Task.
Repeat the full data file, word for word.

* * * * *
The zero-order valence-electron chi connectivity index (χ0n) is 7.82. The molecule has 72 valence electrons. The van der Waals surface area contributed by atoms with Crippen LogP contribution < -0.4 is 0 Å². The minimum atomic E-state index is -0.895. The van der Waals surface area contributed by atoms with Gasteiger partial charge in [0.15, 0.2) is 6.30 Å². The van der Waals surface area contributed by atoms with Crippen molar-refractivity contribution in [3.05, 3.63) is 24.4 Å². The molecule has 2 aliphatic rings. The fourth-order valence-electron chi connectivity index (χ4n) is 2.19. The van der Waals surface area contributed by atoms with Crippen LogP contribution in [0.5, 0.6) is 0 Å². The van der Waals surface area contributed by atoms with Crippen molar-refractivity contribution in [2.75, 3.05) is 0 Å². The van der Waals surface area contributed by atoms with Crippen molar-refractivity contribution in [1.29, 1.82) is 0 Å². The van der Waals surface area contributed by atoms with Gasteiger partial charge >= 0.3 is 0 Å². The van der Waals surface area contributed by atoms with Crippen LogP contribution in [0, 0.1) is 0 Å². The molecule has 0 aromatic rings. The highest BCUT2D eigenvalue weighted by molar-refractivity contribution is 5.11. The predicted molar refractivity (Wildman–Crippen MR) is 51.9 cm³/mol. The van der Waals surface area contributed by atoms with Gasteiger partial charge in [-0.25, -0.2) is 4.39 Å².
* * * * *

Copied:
The zero-order valence-electron chi connectivity index (χ0n) is 7.82. The molecule has 72 valence electrons. The van der Waals surface area contributed by atoms with Crippen LogP contribution < -0.4 is 0 Å². The minimum atomic E-state index is -0.895. The van der Waals surface area contributed by atoms with Gasteiger partial charge in [0.15, 0.2) is 6.30 Å². The van der Waals surface area contributed by atoms with Crippen molar-refractivity contribution in [3.05, 3.63) is 24.4 Å². The molecule has 2 aliphatic rings. The fourth-order valence-electron chi connectivity index (χ4n) is 2.19. The van der Waals surface area contributed by atoms with Crippen LogP contribution in [0.5, 0.6) is 0 Å². The van der Waals surface area contributed by atoms with Crippen molar-refractivity contribution in [2.75, 3.05) is 0 Å². The van der Waals surface area contributed by atoms with Crippen molar-refractivity contribution in [1.29, 1.82) is 0 Å². The van der Waals surface area contributed by atoms with Gasteiger partial charge >= 0.3 is 0 Å². The van der Waals surface area contributed by atoms with Crippen LogP contribution in [0, 0.1) is 0 Å². The molecule has 0 aromatic rings. The highest BCUT2D eigenvalue weighted by molar-refractivity contribution is 5.11. The predicted molar refractivity (Wildman–Crippen MR) is 51.9 cm³/mol. The van der Waals surface area contributed by atoms with Gasteiger partial charge in [-0.25, -0.2) is 4.39 Å².